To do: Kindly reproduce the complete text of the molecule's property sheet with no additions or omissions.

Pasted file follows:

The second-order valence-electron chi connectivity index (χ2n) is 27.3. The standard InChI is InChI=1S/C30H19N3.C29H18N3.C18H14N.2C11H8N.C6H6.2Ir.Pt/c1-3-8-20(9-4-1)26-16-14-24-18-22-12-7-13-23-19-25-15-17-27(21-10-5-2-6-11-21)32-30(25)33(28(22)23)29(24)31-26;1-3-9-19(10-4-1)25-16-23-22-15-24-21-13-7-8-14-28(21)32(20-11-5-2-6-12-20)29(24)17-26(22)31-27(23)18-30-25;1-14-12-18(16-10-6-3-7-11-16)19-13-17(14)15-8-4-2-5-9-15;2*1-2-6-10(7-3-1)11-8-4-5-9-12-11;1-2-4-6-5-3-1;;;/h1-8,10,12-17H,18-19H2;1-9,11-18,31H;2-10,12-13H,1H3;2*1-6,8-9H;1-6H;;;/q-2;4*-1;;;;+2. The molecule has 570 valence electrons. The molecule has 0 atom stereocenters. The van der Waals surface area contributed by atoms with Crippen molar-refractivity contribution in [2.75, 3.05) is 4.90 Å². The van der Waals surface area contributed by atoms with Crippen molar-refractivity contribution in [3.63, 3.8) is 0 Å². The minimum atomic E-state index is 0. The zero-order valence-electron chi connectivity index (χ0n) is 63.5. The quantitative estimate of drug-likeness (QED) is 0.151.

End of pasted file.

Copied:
The second-order valence-electron chi connectivity index (χ2n) is 27.3. The standard InChI is InChI=1S/C30H19N3.C29H18N3.C18H14N.2C11H8N.C6H6.2Ir.Pt/c1-3-8-20(9-4-1)26-16-14-24-18-22-12-7-13-23-19-25-15-17-27(21-10-5-2-6-11-21)32-30(25)33(28(22)23)29(24)31-26;1-3-9-19(10-4-1)25-16-23-22-15-24-21-13-7-8-14-28(21)32(20-11-5-2-6-12-20)29(24)17-26(22)31-27(23)18-30-25;1-14-12-18(16-10-6-3-7-11-16)19-13-17(14)15-8-4-2-5-9-15;2*1-2-6-10(7-3-1)11-8-4-5-9-12-11;1-2-4-6-5-3-1;;;/h1-8,10,12-17H,18-19H2;1-9,11-18,31H;2-10,12-13H,1H3;2*1-6,8-9H;1-6H;;;/q-2;4*-1;;;;+2. The molecule has 570 valence electrons. The molecule has 0 atom stereocenters. The van der Waals surface area contributed by atoms with Crippen molar-refractivity contribution in [2.75, 3.05) is 4.90 Å². The van der Waals surface area contributed by atoms with Crippen molar-refractivity contribution in [3.63, 3.8) is 0 Å². The minimum atomic E-state index is 0. The zero-order valence-electron chi connectivity index (χ0n) is 63.5. The quantitative estimate of drug-likeness (QED) is 0.151.